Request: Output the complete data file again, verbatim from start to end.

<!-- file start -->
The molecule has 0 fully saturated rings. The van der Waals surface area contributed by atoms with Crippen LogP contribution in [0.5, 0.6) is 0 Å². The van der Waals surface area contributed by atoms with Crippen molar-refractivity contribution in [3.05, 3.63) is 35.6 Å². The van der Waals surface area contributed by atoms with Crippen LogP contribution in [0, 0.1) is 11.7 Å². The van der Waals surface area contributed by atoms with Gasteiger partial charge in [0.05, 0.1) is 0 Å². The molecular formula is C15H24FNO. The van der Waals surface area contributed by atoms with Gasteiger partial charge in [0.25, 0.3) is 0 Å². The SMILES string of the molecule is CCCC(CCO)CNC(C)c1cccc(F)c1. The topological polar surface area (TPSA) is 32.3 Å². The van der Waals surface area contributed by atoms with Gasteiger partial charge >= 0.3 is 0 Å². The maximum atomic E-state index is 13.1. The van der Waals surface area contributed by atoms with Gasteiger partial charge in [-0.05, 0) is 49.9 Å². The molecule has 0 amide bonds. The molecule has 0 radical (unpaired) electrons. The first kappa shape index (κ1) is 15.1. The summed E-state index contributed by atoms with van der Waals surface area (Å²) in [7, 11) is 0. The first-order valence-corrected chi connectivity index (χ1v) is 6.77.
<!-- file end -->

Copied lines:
The molecule has 0 fully saturated rings. The van der Waals surface area contributed by atoms with Crippen LogP contribution in [0.5, 0.6) is 0 Å². The van der Waals surface area contributed by atoms with Crippen molar-refractivity contribution in [3.05, 3.63) is 35.6 Å². The van der Waals surface area contributed by atoms with Crippen LogP contribution in [0, 0.1) is 11.7 Å². The van der Waals surface area contributed by atoms with Gasteiger partial charge in [0.05, 0.1) is 0 Å². The molecular formula is C15H24FNO. The van der Waals surface area contributed by atoms with Gasteiger partial charge in [0.25, 0.3) is 0 Å². The SMILES string of the molecule is CCCC(CCO)CNC(C)c1cccc(F)c1. The topological polar surface area (TPSA) is 32.3 Å². The van der Waals surface area contributed by atoms with Gasteiger partial charge >= 0.3 is 0 Å². The maximum atomic E-state index is 13.1. The van der Waals surface area contributed by atoms with Gasteiger partial charge in [-0.05, 0) is 49.9 Å². The molecule has 0 amide bonds. The molecule has 0 radical (unpaired) electrons. The first kappa shape index (κ1) is 15.1. The summed E-state index contributed by atoms with van der Waals surface area (Å²) in [7, 11) is 0. The first-order valence-corrected chi connectivity index (χ1v) is 6.77.